Campus Cards, College and University Identification and Security

Homeland Security nabs Seattle students buying fake IDs

Tuesday, May 8, 2012

Obtaining fake IDs, such as driver licenses, is becoming harder for college students. Not only must they deal with local law enforcement, the Department of Homeland Security can also get involved.

That’s what happened recently when dozens of Seattle University students were caught importing fake driver licenses from China.


Homeland Security officers got wind of a suspicious package heading for a residence hall on the Seattle University campus. The package turned out to be fraudulent licenses that were to go to 65 students.

While those students could have ended up with a felony record for importing fake IDs from overseas, DHS officials decided to let the school fine and sanction the students instead of making a federal case out of it.

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A month-old security policy at Emerson College, called Tap and Go already has some off-campus students raising safety and usability concerns.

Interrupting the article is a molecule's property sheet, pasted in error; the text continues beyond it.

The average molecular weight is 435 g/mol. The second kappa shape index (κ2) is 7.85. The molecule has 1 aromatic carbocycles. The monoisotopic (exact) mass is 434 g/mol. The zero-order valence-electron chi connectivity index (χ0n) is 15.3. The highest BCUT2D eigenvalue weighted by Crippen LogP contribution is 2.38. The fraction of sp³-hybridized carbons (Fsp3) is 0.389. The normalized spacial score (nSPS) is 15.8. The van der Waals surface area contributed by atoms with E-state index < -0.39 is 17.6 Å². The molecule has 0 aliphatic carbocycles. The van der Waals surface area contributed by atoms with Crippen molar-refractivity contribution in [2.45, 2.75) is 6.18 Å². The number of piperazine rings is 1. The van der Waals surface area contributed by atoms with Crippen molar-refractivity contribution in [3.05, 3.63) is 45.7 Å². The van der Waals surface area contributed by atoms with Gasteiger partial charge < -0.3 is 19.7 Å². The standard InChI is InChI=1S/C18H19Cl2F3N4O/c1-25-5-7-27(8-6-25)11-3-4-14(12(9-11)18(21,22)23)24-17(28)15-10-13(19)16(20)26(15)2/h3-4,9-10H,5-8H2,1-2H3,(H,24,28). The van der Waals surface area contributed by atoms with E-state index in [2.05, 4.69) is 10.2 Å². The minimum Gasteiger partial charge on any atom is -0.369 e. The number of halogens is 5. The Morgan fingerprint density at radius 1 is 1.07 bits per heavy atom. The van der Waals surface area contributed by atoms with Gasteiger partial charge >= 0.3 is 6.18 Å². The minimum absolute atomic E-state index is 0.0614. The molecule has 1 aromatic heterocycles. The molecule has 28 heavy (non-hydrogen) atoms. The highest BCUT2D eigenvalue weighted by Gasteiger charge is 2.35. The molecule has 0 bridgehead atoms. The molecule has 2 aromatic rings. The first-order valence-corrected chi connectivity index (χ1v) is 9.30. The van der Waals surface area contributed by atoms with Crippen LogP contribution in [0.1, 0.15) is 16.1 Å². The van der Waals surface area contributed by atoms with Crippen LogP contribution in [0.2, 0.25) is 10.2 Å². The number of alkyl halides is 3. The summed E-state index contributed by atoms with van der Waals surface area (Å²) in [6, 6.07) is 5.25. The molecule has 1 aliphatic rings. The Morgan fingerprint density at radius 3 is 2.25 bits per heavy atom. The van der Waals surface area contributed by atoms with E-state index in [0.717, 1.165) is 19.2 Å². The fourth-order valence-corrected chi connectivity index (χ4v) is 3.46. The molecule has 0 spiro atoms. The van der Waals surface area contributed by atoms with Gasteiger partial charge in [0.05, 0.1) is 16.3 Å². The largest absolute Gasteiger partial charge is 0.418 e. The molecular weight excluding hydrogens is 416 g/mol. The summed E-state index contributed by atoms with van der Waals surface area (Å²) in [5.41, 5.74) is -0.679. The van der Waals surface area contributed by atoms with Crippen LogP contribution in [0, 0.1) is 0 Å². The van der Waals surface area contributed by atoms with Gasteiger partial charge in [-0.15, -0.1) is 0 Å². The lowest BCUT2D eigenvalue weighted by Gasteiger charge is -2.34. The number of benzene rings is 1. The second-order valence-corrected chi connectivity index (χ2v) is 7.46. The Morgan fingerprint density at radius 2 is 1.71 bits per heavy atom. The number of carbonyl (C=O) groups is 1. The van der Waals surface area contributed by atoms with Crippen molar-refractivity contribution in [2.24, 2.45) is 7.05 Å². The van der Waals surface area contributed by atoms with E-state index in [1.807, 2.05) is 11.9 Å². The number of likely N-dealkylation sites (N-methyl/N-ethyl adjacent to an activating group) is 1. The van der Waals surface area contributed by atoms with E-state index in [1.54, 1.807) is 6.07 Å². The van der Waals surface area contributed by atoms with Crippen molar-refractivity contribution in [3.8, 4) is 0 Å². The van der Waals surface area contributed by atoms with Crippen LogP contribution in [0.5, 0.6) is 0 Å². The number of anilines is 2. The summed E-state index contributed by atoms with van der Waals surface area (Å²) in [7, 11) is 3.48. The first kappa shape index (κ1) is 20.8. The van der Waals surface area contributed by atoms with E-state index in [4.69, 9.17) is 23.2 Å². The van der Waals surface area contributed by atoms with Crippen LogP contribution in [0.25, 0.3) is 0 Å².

Under the new system, everyone entering an Emerson campus building must tap their IDs or be signed in. The policy also mandates that the outside doors of residence halls be locked automatically, requiring a campus ID to enter, according to a report in the Berkeley Beacon.

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Indiana University’s Student Association has passed a resolution that will allow students’ preferred names to appear on their IDs rather than their legal names.

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At George Washington University, students are unlocking their dorm rooms a little differently. For students who lose their GWorld student ID cards, getting into tap-access dorms is as simple pressing ‘send’ on a text message.

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The Memorial Student Center at Texas A&M is asking students to swipe their university ID cards at all student center sponsored events and programs in an effort to better track attendance and engagement.

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